Derbyshire, J. (2016) Potential surprise theory as a theoretical foundation for scenario planning, Technological Forecasting & Social Change (in press), June 2016, http://www.sciencedirect.com/science/article/pii/S0040162516300671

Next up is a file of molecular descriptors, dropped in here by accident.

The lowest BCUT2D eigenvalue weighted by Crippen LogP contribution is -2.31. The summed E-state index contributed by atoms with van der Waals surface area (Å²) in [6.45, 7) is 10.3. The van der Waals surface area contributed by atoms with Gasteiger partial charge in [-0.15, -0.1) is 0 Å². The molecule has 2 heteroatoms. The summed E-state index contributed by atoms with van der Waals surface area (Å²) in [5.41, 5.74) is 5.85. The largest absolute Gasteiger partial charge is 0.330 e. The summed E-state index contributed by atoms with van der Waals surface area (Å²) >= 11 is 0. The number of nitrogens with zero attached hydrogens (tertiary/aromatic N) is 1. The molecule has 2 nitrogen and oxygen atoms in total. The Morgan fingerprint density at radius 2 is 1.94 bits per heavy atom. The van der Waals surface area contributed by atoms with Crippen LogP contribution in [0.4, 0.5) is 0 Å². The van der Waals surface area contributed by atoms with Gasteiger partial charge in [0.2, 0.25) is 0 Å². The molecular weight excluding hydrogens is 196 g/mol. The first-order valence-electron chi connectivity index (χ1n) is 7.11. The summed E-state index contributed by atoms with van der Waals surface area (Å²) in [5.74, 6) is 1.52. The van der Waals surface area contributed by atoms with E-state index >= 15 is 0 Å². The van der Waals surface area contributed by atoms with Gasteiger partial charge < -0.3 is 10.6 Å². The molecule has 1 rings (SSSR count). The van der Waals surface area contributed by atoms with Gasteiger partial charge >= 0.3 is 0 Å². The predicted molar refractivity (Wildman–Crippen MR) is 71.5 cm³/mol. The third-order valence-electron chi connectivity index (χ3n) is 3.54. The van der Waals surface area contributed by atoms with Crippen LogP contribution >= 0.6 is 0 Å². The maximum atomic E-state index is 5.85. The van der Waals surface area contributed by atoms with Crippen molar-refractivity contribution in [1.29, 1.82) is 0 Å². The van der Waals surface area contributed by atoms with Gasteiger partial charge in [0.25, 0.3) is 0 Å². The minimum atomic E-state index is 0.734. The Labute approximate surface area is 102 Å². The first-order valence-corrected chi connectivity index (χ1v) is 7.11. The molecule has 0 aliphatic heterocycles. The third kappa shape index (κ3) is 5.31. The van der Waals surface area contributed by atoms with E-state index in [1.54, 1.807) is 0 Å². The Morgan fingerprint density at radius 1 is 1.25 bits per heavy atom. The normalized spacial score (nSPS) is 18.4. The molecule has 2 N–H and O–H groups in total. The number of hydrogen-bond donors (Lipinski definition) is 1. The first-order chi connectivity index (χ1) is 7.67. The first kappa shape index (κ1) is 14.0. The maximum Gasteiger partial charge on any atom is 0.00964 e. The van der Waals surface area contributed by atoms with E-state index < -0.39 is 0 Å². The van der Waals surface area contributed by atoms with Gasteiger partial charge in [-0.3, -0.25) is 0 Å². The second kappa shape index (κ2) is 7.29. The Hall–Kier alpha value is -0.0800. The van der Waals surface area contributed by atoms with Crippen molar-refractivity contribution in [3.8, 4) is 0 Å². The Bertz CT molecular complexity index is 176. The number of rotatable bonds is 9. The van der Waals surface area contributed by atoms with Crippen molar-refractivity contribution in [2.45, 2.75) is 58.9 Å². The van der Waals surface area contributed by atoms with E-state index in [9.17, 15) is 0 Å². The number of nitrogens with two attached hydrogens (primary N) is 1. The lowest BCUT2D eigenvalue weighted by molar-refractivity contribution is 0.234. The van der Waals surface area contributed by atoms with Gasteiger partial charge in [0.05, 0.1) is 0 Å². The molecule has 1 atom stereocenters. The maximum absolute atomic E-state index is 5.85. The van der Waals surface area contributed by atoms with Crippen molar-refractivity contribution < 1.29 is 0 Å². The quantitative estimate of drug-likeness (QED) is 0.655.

Despite some recent progress, scenario planning’s development as an academic discipline remains constrained by the perception it is solely a practical tool for thinking about the future, with limited theoretical foundations. The paper addresses this issue by showing that G. L. S. Shackle’s ‘Potential Surprise Theory’ (PST) contains much that can lend theoretical support to scenario planning – especially its use of plausibility rather than probability, and its focus on potential extreme outcomes. Moreover, PST and scenario planning share the same ontology, viewing the future as constructed by the imagination of individuals. Yet, under PST, while the future is imagined and, therefore, subjective, individuals nevertheless seek to identify the ‘best’ option through a deductive process of elimination. PST therefore assists in overcoming the divide between the constructivist and deductivist perspectives in scenario planning as it employs both. Finally, the paper shows that theoretically underpinning scenario planning with PST would place it at the heart of contemporary debates on decision making under uncertainty taking place in economics and other fields, enhancing its status and profile as a discipline.